This exploration into student interactions that improve understanding, student attachment, and demographic characteristics of students attending the University of California in the spring of 2006 finds the University to be a diverse and healthy environment. Interactions among students with demographic differences are frequent and are rarely associated with decreased sense of belonging. The research offers quantitative measures for legal concepts like critical mass and compelling state interest. Overall, rich or poor, religious or not religious, immigrant or Mayflower, Republican or Democrat, underrepresented minority or overrepresented majority, UC students feel that they belong at the University of California. In spite of strong scores across the board and only a few relative deficiencies, the University is encouraged to expand discussions about diversity, to launch a more thorough examination of campus climate generally, and to especially consider the experiences of low income and African American students.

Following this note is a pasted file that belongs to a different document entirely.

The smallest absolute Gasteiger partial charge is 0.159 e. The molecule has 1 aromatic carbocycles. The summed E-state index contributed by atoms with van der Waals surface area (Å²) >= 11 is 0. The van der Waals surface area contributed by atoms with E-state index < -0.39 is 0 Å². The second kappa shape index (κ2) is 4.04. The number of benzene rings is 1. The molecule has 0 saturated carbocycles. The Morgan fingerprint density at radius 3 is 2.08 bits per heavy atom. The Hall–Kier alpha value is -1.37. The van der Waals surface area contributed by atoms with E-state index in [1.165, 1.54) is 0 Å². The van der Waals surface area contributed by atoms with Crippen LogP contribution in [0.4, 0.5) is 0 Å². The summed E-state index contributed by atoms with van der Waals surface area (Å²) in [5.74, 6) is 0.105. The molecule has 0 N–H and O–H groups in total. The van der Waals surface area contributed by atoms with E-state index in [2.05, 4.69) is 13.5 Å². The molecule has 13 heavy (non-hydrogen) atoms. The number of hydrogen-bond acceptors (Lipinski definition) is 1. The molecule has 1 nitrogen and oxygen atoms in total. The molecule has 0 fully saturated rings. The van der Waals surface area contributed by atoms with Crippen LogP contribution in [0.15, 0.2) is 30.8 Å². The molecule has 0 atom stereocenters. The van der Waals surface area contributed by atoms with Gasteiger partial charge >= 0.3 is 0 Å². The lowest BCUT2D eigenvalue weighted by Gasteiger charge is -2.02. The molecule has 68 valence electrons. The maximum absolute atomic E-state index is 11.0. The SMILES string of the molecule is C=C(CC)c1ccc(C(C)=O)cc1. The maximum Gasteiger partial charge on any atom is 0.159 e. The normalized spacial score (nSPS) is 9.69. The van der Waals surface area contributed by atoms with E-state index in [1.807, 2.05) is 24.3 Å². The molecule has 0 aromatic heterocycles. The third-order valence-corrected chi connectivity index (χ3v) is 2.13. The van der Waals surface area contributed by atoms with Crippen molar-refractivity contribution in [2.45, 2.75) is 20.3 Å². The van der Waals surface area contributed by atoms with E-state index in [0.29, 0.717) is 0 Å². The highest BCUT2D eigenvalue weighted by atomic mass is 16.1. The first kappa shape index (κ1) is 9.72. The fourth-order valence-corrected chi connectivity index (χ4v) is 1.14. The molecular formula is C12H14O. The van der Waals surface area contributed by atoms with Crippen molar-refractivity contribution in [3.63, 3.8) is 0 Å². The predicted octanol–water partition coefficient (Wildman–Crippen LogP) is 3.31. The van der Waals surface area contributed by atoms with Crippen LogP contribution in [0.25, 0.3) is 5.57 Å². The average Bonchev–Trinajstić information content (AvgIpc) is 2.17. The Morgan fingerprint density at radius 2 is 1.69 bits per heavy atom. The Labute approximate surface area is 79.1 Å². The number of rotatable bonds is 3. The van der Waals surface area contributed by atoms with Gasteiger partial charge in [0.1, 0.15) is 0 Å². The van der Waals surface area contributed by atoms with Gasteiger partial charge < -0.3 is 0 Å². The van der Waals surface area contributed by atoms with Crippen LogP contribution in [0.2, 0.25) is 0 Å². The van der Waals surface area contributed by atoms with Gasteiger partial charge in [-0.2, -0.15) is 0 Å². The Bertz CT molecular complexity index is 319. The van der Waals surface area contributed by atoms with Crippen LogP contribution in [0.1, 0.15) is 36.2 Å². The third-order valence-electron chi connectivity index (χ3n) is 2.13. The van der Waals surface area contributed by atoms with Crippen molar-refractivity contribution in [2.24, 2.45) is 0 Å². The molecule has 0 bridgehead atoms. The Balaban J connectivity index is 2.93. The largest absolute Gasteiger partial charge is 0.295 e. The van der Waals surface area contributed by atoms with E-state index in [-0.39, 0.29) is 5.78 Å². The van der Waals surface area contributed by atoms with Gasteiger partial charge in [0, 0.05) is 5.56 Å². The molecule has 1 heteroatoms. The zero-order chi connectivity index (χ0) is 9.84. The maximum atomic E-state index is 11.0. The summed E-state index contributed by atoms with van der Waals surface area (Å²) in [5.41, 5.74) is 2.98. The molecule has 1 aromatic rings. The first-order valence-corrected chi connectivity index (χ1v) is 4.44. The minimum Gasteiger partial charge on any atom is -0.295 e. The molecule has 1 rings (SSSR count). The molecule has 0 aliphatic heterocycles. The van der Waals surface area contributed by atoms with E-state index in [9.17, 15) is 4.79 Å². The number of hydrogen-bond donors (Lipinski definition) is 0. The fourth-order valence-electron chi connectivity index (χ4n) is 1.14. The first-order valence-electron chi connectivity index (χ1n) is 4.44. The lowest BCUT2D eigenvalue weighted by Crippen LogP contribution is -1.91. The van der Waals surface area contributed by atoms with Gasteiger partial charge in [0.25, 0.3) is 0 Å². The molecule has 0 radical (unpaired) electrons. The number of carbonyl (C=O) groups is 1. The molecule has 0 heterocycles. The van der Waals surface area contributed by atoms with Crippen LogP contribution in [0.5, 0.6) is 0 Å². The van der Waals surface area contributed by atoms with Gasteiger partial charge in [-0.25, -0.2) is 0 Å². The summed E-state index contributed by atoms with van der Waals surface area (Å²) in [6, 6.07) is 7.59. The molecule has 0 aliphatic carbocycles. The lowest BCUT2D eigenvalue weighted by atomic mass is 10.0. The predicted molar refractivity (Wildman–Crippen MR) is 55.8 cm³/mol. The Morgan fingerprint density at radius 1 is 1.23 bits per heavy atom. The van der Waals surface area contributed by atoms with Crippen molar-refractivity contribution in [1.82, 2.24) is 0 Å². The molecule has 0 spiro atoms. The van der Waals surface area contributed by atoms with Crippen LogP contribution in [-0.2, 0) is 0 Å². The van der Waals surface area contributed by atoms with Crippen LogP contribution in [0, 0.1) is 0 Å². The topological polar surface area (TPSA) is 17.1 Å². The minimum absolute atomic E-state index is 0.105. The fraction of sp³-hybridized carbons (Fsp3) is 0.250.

March 5, 2008
Research and Occasional Papers Series (ROPS)
Chatman, S. (2008). Does Diversity Matter in the Education Process? An Exploration of Student Interactions by Wealth, Religion, Politics, Race, Ethnicity and Immigrant Status at the University of California. UC Berkeley: Center for Studies in Higher Education.